See how there's a glow around the sun?
That's energy leaving the sun, and it happens all the time.
Occasionally, there will be a big blast of that energy. It's called a solar flare, and that's what Dr. Daniel B. Seaton, a scientist at NASA, studies.
Solar flares have the potential to affect us on Earth.
According to Dan, "It can disrupt radio communication for airplanes; it can cause GPS inaccuracies. So, there's actually a lot of effects we feel through our technological systems, and we have to be prepared for them."
But why haven't we heard about this before?
Dan explained that "for the last few years, the sun has been pretty quiet. We haven't seen a whole lot of big outbursts."
But, that is about to change.
NASA just discovered that the sun has started a new phase: a time when the sun has more solar flares than usual.
While it will take some time for the sun to become more active with solar flares, Dan says, "going forward the next couple of years, like 2024, 2025, these events will be a lot more common."
So, what happens if one of these energy bursts off the sun are way, way bigger than usual?
Dan explains "that can damage widescale power grids and cause huge blackouts."
To find out how concerned we should be, 69 News talked to PPL, one of our local power companies.
"We have not had any negative effects on our grid in the past from these, but we are prepared to react if they would happen," said Joseph Nixon, Jr, a communications manager at PPL.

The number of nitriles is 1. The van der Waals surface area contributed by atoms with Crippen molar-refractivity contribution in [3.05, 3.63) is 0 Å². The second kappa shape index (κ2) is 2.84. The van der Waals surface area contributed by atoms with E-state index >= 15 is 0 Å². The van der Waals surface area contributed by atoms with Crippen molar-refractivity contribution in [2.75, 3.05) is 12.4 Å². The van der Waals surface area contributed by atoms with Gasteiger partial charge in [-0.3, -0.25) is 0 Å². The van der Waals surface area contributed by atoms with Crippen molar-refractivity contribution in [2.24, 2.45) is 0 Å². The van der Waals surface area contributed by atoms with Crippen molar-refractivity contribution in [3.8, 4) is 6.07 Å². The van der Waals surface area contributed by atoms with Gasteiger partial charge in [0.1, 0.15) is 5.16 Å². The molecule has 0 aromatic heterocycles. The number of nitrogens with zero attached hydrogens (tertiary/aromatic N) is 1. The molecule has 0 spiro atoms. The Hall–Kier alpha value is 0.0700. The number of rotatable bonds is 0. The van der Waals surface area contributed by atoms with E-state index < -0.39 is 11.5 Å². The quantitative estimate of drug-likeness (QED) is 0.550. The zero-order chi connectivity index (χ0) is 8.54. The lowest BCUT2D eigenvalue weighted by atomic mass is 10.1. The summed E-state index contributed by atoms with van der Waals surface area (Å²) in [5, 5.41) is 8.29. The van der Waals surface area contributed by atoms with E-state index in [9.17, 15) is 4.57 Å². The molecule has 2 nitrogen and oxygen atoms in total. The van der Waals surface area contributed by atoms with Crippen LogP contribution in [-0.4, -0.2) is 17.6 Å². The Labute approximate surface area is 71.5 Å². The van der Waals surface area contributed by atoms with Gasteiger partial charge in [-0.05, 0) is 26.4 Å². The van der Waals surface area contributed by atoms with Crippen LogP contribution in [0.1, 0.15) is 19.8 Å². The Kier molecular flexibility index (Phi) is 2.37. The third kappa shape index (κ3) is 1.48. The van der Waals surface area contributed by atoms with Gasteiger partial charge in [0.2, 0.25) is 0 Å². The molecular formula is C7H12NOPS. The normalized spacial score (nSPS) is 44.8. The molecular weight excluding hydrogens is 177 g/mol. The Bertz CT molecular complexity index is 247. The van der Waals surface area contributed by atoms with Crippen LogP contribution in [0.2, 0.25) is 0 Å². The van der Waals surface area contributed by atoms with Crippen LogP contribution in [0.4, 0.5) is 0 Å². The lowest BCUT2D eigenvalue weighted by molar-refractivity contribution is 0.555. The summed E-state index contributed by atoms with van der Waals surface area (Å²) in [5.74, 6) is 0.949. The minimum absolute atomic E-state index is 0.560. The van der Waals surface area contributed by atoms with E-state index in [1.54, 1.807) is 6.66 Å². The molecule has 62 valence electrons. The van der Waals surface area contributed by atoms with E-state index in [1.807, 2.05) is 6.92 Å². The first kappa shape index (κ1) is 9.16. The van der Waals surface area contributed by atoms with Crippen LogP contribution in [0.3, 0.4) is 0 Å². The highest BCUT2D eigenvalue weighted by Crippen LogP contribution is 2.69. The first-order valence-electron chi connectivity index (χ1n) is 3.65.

Joe says PPL's smart grid supercomputer technology is ready for solar flares.
"Over the years, we've created new paths of power to get into areas. So, if something happens to the power on one line, we can switch it around and get it into a community into another direction."
PPL's supercomputer smart grid technology has already prevented one million power outages since it was first installed.
Time will tell if our power grids will get a real test from the sun.
By the way, solar flares can create blasts of magnetic energy. When this magnetic energy interacts with Earth's magnetic field, it can lead to the Northern Lights being visible farther south than usual.
While rare, the Northern Lights have been visible in Pennsylvania and New Jersey in the past. They have a faint, green light in our skies: they won't look as nice as the pictures you've seen.
October is the time to see the Northern Lights in our skies.
So, keep your eyes to the sky in October 2024 and 2025, the years NASA expects more solar flares than usual.
If you want to learn more: